Editorial

COVID-19 fuel confusion in markets needs urgent attention

In announcing the partial lockdown that commenced in the early hours of Monday, March 31, 2020, the President Nana Addo Dankwa Akufo-Addo, made it clear that “Only persons involved in the food value chain can operate in the market areas.”

It therefore, means that, traders in the affected areas who are in the food value can continue with their business in the markets while observing the social distancing protocol that everyone is expected to observe to prevent the spread of the corona virus.

After the announcement many people in the affected cities of Accra, Kumasi, Tema and Kasoa heaved a sigh of relief because many had speculated that the President was going to announce a total lockdown down.

The President did not but rather announced a partial lockdown and outlined what those in the affected areas were supposed to do during the 14-day period. 

In fact, many also hailed the announcement by the President, for allowing those on the food value chain to go and sell in the market because most of us dependent on the foodstuffs that are sold in the markets.

Besides, that singular decision adequately caters for the economic interest of the market women, many of whom trade in perishable food items.

However, there appears to be confusion as to what exactly is the directive of the President, when he said, “Only persons involved in the food value chain can operate in the market areas.”

While the market women interpret it to mean that they must go a do business as usual and with no regard to the COVID-19 protocols, security agencies who are tasked to see to the full implementation of the partial lockdown insist that they must adhere to the protocols, particularly social distancing.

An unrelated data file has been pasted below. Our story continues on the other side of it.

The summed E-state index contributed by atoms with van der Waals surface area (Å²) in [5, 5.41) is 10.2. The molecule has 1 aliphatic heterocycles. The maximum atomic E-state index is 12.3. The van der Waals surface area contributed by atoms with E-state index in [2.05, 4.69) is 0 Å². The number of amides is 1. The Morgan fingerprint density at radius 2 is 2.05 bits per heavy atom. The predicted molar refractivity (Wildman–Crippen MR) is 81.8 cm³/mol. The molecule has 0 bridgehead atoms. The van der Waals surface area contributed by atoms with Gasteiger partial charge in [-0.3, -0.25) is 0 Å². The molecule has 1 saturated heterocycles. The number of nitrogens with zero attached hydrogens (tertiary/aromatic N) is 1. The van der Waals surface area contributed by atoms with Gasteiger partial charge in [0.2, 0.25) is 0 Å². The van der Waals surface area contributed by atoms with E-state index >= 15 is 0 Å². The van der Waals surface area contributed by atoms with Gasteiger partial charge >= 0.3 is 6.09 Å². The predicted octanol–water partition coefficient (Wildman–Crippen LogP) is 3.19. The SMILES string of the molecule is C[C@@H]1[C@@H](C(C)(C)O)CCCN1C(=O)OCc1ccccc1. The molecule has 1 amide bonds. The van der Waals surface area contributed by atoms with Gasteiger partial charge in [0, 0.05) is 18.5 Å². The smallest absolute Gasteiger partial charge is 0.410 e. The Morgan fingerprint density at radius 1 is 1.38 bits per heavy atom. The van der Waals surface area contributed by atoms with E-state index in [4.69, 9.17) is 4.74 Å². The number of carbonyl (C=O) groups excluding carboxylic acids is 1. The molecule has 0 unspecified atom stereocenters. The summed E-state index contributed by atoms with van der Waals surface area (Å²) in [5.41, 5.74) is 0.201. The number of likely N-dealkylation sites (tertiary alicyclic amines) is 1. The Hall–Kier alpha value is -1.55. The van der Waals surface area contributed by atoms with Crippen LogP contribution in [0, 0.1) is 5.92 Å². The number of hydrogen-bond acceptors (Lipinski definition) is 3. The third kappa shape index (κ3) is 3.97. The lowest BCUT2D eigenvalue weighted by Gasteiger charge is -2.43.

Unsurprisingly, this has led to some misunderstanding and confusion between market women in some of the markets in Accra, Kasoa and Ashaiman.

This developments no doubt is a distraction that is needless. The President was clear in his address and, therefore, there is no point for the misunderstanding which can potentially divert our attention from focusing solely on fighting the corona virus pandemic.

The Ghanaian Times’ concern is that the market women are insisting on doing the old things they did previously and refusing to adhere to the COVID-19 protocols, particularly social distancing.

We have seen images from the Kasoa market for instance, showing the traders doing brisk business with careless abandon, as they ignore the laid down protocols to prevent the spread of the COVID-19.

In addition, they had spilled over to the pavements and pedestrian walkways which is completely against the lockdown directive. This is indiscipline.

We call on the government to clarify the directive so that the confusion can be settled. This will help reduce the spread of the virus as intended by the President and keep the entire country safe.  

Otherwise all efforts and resources committed to the fight so far would be in vain. 

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